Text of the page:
In Roderick C. Lankler’s crime thriller Fixer, someone is rigging juries, and it will take Assistant District Attorney for New York County Ian MacDonald, a retiring judge, and the NYPD Homicide Unit to stop them.
When Ian MacDonald rests the state’s case against Gino Conti, who is on trial for the rape and murder of a young Manhattanite named Mary Rusk, he feels sure a guilty verdict is imminent. He’s blindsided when the jury deadlocks, resulting in a mistrial. Ian learns that juror number 11 was the lone holdout and refused to provide his reasoning. Ian suspects that Number 11 (as he comes to be called) may have been paid off.
Ian knows he can’t take his concerns to his newly appointed district attorney boss, a would-be politico obsessed with press coverage who can’t be trusted to keep a classified investigation under wraps, so he enlists the help of his assistant, the judge, and the Homicide Unit in a covert operation to stop the jury fixer before Conti is re-tried. The investigation yields surprising and disturbing results.
Lankler crafts an intricate story heavy on details and mercifully light on legalese. Ian is likeable and noble, the undercover operation well-choreographed, albeit dizzying. There’s also a major break in a years-old unsolved murder case, and a romantic element as Ian falls for Mary Rusk’s sister, Adele.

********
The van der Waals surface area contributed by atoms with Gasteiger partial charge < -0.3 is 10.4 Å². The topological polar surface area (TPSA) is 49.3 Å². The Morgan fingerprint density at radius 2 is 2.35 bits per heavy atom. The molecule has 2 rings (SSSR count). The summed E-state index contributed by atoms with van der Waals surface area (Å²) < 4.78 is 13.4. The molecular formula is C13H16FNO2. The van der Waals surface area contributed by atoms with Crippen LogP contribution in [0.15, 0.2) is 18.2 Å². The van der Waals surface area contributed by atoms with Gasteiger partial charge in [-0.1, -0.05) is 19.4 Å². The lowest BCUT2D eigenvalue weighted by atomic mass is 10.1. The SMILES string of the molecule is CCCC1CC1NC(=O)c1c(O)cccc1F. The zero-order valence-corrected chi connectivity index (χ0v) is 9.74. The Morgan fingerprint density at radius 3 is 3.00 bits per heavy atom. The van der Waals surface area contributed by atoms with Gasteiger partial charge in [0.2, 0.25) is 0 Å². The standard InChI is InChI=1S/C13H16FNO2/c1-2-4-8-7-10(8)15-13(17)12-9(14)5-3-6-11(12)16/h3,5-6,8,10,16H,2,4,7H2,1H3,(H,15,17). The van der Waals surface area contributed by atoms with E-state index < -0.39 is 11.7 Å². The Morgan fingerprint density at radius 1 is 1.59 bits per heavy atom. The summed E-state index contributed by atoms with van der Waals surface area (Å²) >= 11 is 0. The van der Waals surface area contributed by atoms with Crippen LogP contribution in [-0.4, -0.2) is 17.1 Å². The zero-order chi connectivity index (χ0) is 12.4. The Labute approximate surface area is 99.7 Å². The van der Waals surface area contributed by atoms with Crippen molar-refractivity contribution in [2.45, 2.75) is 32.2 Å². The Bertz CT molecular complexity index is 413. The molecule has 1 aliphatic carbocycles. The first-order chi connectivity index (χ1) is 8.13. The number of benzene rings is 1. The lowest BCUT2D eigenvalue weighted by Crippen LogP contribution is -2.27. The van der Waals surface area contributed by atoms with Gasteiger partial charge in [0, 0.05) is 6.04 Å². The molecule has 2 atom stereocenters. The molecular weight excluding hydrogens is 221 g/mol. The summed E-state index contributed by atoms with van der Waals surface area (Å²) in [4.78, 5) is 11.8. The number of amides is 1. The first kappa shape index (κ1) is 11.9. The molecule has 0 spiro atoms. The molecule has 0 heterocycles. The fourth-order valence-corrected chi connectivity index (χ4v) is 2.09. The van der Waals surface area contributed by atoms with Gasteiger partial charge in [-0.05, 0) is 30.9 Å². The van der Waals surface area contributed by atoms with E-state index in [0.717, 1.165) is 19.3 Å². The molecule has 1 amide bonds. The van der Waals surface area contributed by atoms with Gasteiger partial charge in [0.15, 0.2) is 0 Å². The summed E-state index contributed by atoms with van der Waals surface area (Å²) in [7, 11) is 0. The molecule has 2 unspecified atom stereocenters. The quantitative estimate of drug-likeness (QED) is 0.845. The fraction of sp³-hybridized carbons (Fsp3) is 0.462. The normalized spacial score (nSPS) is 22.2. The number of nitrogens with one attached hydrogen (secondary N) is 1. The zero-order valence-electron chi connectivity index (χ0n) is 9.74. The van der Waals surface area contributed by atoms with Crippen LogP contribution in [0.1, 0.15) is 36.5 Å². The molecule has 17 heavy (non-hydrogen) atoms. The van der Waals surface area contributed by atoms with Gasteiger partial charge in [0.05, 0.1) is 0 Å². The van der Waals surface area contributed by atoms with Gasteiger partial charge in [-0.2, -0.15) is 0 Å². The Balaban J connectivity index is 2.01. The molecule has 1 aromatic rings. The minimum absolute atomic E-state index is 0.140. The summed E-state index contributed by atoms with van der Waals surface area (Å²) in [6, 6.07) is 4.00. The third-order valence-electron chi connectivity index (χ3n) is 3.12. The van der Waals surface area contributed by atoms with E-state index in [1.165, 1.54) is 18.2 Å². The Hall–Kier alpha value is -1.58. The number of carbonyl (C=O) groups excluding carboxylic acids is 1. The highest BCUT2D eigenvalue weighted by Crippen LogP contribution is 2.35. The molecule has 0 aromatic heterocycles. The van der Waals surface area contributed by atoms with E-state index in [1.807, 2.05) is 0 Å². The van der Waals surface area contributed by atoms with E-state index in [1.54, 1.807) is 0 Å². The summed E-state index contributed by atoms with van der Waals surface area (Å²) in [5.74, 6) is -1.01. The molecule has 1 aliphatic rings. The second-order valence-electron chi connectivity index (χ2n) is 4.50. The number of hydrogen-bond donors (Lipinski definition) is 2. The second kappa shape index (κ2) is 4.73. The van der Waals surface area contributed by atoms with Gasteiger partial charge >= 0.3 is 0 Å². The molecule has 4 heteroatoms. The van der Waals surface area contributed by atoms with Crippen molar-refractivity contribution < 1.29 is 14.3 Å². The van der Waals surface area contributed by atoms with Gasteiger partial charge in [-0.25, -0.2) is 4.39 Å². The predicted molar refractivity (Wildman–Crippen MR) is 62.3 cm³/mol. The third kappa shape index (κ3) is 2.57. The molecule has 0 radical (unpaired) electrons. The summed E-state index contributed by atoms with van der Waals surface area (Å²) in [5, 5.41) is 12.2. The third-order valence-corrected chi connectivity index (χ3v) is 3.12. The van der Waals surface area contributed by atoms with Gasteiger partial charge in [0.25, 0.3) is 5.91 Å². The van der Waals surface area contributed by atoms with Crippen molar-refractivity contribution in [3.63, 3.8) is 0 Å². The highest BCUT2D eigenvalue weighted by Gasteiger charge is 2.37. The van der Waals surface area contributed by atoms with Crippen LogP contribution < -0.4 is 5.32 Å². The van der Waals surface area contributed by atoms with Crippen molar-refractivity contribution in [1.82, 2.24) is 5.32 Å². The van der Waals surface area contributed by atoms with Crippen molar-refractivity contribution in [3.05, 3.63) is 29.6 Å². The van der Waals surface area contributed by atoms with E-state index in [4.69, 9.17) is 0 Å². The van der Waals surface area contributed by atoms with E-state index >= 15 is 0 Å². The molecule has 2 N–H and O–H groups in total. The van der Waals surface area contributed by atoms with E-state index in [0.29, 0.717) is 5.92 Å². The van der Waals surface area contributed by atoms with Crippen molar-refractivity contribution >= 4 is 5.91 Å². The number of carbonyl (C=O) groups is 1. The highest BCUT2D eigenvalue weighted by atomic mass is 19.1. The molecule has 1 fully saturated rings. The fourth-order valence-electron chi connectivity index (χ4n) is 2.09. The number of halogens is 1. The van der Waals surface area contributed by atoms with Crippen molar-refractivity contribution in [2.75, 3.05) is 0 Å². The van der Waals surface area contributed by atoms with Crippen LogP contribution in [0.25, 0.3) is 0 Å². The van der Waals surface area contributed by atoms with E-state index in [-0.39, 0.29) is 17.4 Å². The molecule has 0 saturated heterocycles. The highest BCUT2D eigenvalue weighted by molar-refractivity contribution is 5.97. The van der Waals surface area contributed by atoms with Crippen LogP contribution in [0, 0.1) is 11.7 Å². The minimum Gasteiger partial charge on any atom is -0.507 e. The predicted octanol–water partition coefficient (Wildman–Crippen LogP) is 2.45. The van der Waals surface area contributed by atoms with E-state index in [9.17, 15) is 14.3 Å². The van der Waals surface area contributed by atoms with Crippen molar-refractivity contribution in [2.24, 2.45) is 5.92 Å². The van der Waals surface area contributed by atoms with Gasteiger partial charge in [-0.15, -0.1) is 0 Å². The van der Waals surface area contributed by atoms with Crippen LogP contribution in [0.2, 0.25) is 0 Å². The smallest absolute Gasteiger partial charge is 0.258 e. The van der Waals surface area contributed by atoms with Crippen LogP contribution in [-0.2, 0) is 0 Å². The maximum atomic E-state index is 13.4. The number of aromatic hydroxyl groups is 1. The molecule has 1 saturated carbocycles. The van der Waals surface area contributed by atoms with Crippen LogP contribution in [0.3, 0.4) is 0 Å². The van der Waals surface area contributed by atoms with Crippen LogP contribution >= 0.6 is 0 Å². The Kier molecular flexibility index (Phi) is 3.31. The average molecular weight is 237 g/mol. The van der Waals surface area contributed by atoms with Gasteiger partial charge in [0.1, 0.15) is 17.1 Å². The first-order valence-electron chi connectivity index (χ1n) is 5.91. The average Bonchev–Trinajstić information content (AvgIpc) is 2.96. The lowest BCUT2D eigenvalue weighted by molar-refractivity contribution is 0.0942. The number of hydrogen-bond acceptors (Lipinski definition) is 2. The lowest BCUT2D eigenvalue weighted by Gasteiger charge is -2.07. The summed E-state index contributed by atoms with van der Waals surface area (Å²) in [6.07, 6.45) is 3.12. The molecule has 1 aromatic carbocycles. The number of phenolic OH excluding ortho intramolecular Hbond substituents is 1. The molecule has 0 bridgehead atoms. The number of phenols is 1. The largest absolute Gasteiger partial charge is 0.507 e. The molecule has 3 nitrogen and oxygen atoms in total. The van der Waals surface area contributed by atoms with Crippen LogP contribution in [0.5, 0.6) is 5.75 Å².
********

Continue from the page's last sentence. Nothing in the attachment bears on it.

It’s a challenge, though, to keep all the intersecting plotlines and a large cast of characters straight, particularly when presented with untagged dialogue. Compounding the confusion, Lankler alternates sporadically between characters’ first and last names.
While Ian and Adele’s love story adds some suspense to the mix (they must keep their love a secret until Ian is no longer prosecuting Adele’s sister’s murderer), it’s unfortunately relegated to a minor subplot.
Despite its flaws, Fixer is intriguing enough to persuade readers to persevere through its many twists and turns, ultimately paying off in an ending that leaves no loose ends untied.
Also available in hardcover and ebook.